To try and assess why twins may bully each other, we first need to understand why bullying happens in general. The is little doubt there is deep love between twin siblings. But natural competitiveness between them can lead to one seeking to gain power and control over the other. However much we say we won’t, it’s extremely difficult not to make comparisons between twins. Who is born first? Crawled first? Who learned their alphabet first?
It is usually fraternal twins that suffer the most from the constant comparison. Genetically, fraternal twins are no more alike than singleton siblings. Yet, growing up on the same timeline makes it easy to notice skills that one twin excels at and one does not. A disparity of such power can easily become the basis for one twin bullying the other.
“Fraternal twins, are particularly competitive and sometimes given to intense jealousy. Their rivalry is intensified because each twin has entirely different potentials and abilities.”New York Times, Bringing Up Two at Once
Luckily for me, my identical twins are extremely identical. They’ve always been the same weight, took their first steps on the same day, and now as 7-year-olds even lose their baby teeth in amazing synchronicity. Despite their similarities, the competitiveness between them is real, and no doubt feeds into their fallings out. However, I suspect it is not the core reason for bullying between them.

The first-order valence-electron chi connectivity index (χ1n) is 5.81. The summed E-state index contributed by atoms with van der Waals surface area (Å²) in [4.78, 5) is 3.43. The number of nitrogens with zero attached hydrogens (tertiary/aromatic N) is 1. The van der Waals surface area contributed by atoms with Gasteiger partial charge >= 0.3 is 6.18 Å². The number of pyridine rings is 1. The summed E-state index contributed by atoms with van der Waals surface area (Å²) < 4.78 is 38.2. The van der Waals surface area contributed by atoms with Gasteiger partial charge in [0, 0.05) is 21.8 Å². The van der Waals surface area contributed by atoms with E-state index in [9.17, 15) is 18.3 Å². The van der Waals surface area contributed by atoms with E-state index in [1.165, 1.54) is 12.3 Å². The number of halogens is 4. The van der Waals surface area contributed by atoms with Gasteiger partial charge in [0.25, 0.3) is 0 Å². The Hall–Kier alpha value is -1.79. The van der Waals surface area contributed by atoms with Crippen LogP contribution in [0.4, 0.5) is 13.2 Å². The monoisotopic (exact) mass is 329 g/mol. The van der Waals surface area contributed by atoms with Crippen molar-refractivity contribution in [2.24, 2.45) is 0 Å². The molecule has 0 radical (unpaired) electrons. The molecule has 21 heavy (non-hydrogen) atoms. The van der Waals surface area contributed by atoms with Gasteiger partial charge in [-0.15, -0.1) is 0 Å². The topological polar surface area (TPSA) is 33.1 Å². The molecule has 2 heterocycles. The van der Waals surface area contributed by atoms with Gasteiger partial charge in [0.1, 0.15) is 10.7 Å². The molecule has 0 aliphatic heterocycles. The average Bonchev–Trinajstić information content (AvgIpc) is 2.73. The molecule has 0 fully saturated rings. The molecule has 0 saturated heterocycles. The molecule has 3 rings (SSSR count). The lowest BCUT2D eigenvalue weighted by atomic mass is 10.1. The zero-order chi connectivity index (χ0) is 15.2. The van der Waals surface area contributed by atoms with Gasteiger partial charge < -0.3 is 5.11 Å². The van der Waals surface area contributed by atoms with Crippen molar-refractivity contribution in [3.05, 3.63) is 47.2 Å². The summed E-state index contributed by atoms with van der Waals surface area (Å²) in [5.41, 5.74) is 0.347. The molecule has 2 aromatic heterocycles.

Identical twins are also so equal (their I.Q.’s for instance customarily vary by only five or 10 points), that they can never really be ahead of each other for any significant time. What one can do better today, the other will be able to do as well next week. It seems reasonable to accept the idea that identicals abandon the struggle for supremacy very early as hopeless.New York Times, Bringing Up Two at Once
Conflict Vs Bullying
Siblings don’t always get along and conflict is inevitable. Dealing with conflict helps us grow and change our opinions, and it’s important that children learn conflict resolution. However, when does conflict become bullying? And how do we identify bullying between twins so we can step in a help?